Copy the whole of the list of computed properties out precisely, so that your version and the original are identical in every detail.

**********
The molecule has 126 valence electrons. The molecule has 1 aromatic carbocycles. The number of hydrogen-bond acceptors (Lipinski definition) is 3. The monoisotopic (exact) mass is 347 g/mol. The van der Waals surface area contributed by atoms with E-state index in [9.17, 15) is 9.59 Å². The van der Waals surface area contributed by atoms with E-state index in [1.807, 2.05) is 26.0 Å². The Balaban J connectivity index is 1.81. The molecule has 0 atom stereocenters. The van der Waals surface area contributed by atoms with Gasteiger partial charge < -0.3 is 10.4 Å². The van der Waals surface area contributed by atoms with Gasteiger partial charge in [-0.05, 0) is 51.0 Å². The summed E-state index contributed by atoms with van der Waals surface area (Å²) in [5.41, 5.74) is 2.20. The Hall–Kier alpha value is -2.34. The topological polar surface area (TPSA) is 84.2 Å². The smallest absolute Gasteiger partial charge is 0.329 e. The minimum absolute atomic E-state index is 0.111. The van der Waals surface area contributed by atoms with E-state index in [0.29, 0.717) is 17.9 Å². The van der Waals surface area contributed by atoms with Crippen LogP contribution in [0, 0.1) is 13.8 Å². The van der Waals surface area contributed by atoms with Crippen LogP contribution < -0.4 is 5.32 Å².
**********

The molecule has 126 valence electrons. The molecule has 1 aromatic carbocycles. The number of hydrogen-bond acceptors (Lipinski definition) is 3. The monoisotopic (exact) mass is 347 g/mol. The van der Waals surface area contributed by atoms with E-state index in [9.17, 15) is 9.59 Å². The van der Waals surface area contributed by atoms with E-state index in [1.807, 2.05) is 26.0 Å². The Balaban J connectivity index is 1.81. The molecule has 0 atom stereocenters. The van der Waals surface area contributed by atoms with Gasteiger partial charge < -0.3 is 10.4 Å². The van der Waals surface area contributed by atoms with Gasteiger partial charge in [-0.05, 0) is 51.0 Å². The summed E-state index contributed by atoms with van der Waals surface area (Å²) in [5.41, 5.74) is 2.20. The Hall–Kier alpha value is -2.34. The topological polar surface area (TPSA) is 84.2 Å². The smallest absolute Gasteiger partial charge is 0.329 e. The minimum absolute atomic E-state index is 0.111. The van der Waals surface area contributed by atoms with E-state index in [0.29, 0.717) is 17.9 Å². The van der Waals surface area contributed by atoms with Crippen LogP contribution in [0, 0.1) is 13.8 Å². The van der Waals surface area contributed by atoms with Crippen LogP contribution < -0.4 is 5.32 Å².